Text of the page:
Sunday, 18 September 2016

Badby to Badby Woods - and a deer ked

Rather a long time ago - actually it was on 9 January, 2014 - I composed a blog in which I addressed the subject of Keck, as a Northamptonshire dialect word for Cow Parsley, Anthriscus sylvestris. It engendered quite a lot of correspondence: Celia Hart wrote that as a child in the Cambridgeshire Fens the word used was 'kecksies', whilst Mike Agg informed me that in the Cotswolds old men would refer to a reckless young driver as 'going round the bends with his yud [head] in the keck'. At the time I had mentioned that John Clare referred to the plant as 'kicksies'. I now find that a rhyme in the Cornish dialect speaks of 'the keggas in blowth' (Cow Parsleys in bloom).* Does the word have its origins in a Brythonic language, of which Cornish is an example? It seems unlikely, yet...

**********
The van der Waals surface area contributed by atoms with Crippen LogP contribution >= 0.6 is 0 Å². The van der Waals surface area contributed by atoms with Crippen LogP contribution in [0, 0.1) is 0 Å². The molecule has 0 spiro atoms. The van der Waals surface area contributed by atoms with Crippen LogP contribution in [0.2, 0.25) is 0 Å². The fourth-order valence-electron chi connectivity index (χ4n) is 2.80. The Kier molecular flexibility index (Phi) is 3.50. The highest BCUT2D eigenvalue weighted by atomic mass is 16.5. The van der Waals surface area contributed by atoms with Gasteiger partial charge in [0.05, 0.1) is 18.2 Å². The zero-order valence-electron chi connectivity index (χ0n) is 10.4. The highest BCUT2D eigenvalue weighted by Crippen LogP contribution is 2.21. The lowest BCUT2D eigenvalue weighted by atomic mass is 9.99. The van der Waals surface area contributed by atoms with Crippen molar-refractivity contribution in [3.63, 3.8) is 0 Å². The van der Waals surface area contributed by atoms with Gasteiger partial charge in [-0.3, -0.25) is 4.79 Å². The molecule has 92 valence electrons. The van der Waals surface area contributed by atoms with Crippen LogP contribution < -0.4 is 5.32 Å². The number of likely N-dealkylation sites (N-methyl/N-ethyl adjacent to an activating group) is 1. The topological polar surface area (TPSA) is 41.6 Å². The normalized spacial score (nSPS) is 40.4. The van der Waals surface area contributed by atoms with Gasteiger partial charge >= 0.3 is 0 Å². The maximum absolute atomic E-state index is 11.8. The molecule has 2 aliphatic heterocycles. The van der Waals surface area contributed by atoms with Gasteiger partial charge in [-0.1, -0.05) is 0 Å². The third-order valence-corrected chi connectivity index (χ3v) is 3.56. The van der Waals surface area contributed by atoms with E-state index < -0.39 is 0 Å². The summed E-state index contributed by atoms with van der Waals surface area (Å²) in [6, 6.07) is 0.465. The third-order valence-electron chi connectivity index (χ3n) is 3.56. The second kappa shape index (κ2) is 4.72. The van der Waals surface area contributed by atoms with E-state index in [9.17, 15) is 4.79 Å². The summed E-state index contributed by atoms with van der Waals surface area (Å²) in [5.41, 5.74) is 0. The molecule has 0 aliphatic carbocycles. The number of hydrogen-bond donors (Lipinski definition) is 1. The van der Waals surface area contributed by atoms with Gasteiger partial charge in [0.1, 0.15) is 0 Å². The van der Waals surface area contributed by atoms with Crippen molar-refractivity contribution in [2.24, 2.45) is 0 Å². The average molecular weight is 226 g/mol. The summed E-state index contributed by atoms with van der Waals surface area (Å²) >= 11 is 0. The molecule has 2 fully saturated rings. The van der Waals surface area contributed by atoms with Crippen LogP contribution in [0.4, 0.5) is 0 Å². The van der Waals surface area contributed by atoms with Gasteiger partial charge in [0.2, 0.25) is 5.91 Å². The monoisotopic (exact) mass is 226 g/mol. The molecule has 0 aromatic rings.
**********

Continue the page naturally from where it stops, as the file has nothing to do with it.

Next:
* quoted in Richard Dawkins' biography 'An Appetite for Wonder'

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